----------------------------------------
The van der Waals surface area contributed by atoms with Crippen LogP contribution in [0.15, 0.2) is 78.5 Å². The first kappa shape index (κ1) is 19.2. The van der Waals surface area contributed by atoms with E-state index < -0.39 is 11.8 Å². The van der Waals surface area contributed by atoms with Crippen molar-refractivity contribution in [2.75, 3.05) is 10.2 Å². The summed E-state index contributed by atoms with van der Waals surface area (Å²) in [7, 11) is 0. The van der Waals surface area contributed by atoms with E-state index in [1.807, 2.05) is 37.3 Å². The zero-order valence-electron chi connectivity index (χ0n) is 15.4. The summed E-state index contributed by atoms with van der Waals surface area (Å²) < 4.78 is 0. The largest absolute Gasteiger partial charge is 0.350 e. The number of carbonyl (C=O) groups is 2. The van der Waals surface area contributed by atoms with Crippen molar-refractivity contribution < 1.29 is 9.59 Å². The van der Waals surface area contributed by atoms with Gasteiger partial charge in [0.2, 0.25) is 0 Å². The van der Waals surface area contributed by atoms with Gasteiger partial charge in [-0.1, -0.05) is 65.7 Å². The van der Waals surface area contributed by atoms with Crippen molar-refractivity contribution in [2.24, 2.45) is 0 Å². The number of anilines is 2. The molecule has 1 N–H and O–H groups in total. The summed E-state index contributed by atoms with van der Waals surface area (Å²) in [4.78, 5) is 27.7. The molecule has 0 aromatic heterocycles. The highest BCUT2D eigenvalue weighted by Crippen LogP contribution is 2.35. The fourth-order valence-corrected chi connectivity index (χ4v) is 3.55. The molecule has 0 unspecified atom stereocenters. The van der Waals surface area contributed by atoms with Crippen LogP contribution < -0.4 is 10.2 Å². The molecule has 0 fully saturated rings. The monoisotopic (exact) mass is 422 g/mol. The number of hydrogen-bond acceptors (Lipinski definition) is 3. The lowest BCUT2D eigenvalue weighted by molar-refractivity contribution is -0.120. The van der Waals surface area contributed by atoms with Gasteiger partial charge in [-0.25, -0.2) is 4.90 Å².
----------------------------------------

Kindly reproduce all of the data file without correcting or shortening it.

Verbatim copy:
The van der Waals surface area contributed by atoms with Crippen LogP contribution in [0.15, 0.2) is 78.5 Å². The first kappa shape index (κ1) is 19.2. The van der Waals surface area contributed by atoms with E-state index < -0.39 is 11.8 Å². The van der Waals surface area contributed by atoms with Crippen molar-refractivity contribution in [2.75, 3.05) is 10.2 Å². The summed E-state index contributed by atoms with van der Waals surface area (Å²) in [7, 11) is 0. The van der Waals surface area contributed by atoms with E-state index in [1.807, 2.05) is 37.3 Å². The zero-order valence-electron chi connectivity index (χ0n) is 15.4. The summed E-state index contributed by atoms with van der Waals surface area (Å²) < 4.78 is 0. The largest absolute Gasteiger partial charge is 0.350 e. The number of carbonyl (C=O) groups is 2. The van der Waals surface area contributed by atoms with Crippen molar-refractivity contribution < 1.29 is 9.59 Å². The van der Waals surface area contributed by atoms with Gasteiger partial charge in [0.2, 0.25) is 0 Å². The van der Waals surface area contributed by atoms with Gasteiger partial charge in [-0.1, -0.05) is 65.7 Å². The van der Waals surface area contributed by atoms with Crippen molar-refractivity contribution in [2.24, 2.45) is 0 Å². The number of anilines is 2. The molecule has 1 N–H and O–H groups in total. The summed E-state index contributed by atoms with van der Waals surface area (Å²) in [4.78, 5) is 27.7. The molecule has 0 aromatic heterocycles. The highest BCUT2D eigenvalue weighted by Crippen LogP contribution is 2.35. The fourth-order valence-corrected chi connectivity index (χ4v) is 3.55. The molecule has 0 unspecified atom stereocenters. The van der Waals surface area contributed by atoms with Crippen LogP contribution < -0.4 is 10.2 Å². The molecule has 0 fully saturated rings. The monoisotopic (exact) mass is 422 g/mol. The number of hydrogen-bond acceptors (Lipinski definition) is 3. The lowest BCUT2D eigenvalue weighted by molar-refractivity contribution is -0.120. The van der Waals surface area contributed by atoms with Gasteiger partial charge in [-0.25, -0.2) is 4.90 Å².